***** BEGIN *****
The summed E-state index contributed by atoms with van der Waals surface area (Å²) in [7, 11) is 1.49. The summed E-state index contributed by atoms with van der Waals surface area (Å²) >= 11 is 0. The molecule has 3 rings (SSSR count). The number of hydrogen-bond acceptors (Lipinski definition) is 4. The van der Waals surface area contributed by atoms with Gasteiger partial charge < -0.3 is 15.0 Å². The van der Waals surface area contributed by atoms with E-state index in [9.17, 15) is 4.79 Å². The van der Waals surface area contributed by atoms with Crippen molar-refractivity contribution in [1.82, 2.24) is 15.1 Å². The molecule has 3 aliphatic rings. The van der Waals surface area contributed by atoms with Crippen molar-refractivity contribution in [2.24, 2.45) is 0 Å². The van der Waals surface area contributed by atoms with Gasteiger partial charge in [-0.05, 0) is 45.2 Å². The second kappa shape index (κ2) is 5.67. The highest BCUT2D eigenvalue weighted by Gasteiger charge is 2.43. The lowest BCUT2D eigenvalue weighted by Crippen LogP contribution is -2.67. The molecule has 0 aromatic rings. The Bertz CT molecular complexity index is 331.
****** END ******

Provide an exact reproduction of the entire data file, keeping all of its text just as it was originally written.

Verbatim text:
The summed E-state index contributed by atoms with van der Waals surface area (Å²) in [7, 11) is 1.49. The summed E-state index contributed by atoms with van der Waals surface area (Å²) >= 11 is 0. The molecule has 3 rings (SSSR count). The number of hydrogen-bond acceptors (Lipinski definition) is 4. The van der Waals surface area contributed by atoms with Gasteiger partial charge < -0.3 is 15.0 Å². The van der Waals surface area contributed by atoms with E-state index in [9.17, 15) is 4.79 Å². The van der Waals surface area contributed by atoms with Crippen molar-refractivity contribution in [1.82, 2.24) is 15.1 Å². The molecule has 3 aliphatic rings. The van der Waals surface area contributed by atoms with Crippen molar-refractivity contribution in [2.24, 2.45) is 0 Å². The van der Waals surface area contributed by atoms with Gasteiger partial charge in [-0.05, 0) is 45.2 Å². The second kappa shape index (κ2) is 5.67. The highest BCUT2D eigenvalue weighted by Gasteiger charge is 2.43. The lowest BCUT2D eigenvalue weighted by Crippen LogP contribution is -2.67. The molecule has 0 aromatic rings. The Bertz CT molecular complexity index is 331.